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Astrovirology and terrestrial life survival



Paul Shapshak1,*, Milad Zandi2, Charurut Somboonwit1 & John T. Sinnott1



1Department of Internal Medicine, Morsani College of Medicine, University of South Florida, Tampa, Florida 33606, USA. 2Hepatitis Research Center, Department of Virology, Faculty of Medicine, Lorestan University of Medical Sciences, Khorramabad, IRAN; *Corresponding author.



Paul Shapshak - E-mail: pshapshak@gmail.com

Milad Zandi - E-mail: miladzandi416@gmail.com

Charurut Somboonwit - E-mail: charurut@usf.edu

John T. Sinnott - E-mail: johntsinnott@gmail.com


Article Type




Received February 1, 2024; Revised February 29, 2024; Accepted February 29, 2024, Published February 29, 2024



Microbial organisms have been implicated in several mass extinction events throughout Earth’s planetary history. Concurrently, it can be reasoned from recent viral pandemics that viruses likely exacerbated the decline of life during these periods of mass extinction. The fields of exovirology and exobiology have evolved significantly since the 20th century, with early investigations into the varied atmospheric compositions of exoplanets revealing complex interactions between metallic and non-metallic elements. This diversity in exoplanetary and stellar environments suggests that life could manifest in forms previously unanticipated by earlier, more simplistic models of the 20th century. Non-linear theories of complexity, catastrophe, and chaos (CCC) will be important in understanding the dynamics and evolution of viruses.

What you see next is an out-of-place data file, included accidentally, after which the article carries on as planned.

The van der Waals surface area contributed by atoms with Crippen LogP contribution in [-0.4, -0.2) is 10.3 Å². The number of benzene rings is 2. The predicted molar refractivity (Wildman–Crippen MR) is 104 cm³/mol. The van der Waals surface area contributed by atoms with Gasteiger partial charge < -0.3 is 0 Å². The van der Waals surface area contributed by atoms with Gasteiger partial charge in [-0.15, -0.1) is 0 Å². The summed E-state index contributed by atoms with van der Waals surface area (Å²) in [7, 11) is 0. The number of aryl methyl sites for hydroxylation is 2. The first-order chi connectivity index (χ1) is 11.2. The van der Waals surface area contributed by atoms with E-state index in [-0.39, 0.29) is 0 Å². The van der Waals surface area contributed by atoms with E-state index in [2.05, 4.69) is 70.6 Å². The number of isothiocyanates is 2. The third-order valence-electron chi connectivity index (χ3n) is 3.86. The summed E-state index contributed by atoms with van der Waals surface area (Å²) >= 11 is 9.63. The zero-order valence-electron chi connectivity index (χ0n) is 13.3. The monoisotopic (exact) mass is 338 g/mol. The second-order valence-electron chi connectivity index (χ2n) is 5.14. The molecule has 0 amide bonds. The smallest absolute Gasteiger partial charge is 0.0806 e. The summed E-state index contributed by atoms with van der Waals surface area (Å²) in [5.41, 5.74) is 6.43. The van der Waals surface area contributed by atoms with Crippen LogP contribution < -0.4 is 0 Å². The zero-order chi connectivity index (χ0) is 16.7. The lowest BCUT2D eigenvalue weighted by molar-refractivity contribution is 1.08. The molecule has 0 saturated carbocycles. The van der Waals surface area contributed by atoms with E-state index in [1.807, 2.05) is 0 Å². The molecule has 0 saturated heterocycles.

Astrovirology, astrobiology, exoplanets, exomoons, solar system, asteroids, near Earth Ryugu, comets, atmosphere, temperature, elements, metallicity, pre-biotic chemistry, tholin, biochemistry, molecular biology, goldilocks, signature, complexity, chaos theory, catastrophe theory, singularity, attractor, biosecurity, biodefense, NIH, CDC, WHO.



Shapshak et al. Bioinformation 20(2): 146-150 (2024)


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P Shapshak






Biomedical Informatics



This is an Open Access article which permits unrestricted use, distribution, and reproduction in any medium, provided the original work is properly credited. This is distributed under the terms of the Creative Commons Attribution License.